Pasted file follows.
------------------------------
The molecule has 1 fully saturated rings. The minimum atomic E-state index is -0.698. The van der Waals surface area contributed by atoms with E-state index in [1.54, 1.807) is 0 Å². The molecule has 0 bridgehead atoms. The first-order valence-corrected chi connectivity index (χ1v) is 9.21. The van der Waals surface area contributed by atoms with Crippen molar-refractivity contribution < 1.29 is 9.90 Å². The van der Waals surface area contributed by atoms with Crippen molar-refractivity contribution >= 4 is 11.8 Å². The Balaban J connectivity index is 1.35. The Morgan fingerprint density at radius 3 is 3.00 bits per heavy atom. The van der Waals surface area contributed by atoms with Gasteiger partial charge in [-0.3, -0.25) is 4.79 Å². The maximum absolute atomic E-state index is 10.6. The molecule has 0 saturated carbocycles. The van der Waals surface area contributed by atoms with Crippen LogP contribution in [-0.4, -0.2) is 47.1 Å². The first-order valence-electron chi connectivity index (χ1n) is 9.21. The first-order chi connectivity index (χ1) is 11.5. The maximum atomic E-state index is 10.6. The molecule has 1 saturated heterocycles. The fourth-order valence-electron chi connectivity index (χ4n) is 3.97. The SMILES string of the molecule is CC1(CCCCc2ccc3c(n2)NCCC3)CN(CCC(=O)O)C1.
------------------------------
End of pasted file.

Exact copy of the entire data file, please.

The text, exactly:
The molecule has 1 fully saturated rings. The minimum atomic E-state index is -0.698. The van der Waals surface area contributed by atoms with E-state index in [1.54, 1.807) is 0 Å². The molecule has 0 bridgehead atoms. The first-order valence-corrected chi connectivity index (χ1v) is 9.21. The van der Waals surface area contributed by atoms with Crippen molar-refractivity contribution < 1.29 is 9.90 Å². The van der Waals surface area contributed by atoms with Crippen molar-refractivity contribution >= 4 is 11.8 Å². The Balaban J connectivity index is 1.35. The Morgan fingerprint density at radius 3 is 3.00 bits per heavy atom. The van der Waals surface area contributed by atoms with Gasteiger partial charge in [-0.3, -0.25) is 4.79 Å². The maximum absolute atomic E-state index is 10.6. The molecule has 0 saturated carbocycles. The van der Waals surface area contributed by atoms with Crippen LogP contribution in [-0.4, -0.2) is 47.1 Å². The first-order valence-electron chi connectivity index (χ1n) is 9.21. The first-order chi connectivity index (χ1) is 11.5. The maximum atomic E-state index is 10.6. The molecule has 1 saturated heterocycles. The fourth-order valence-electron chi connectivity index (χ4n) is 3.97. The SMILES string of the molecule is CC1(CCCCc2ccc3c(n2)NCCC3)CN(CCC(=O)O)C1.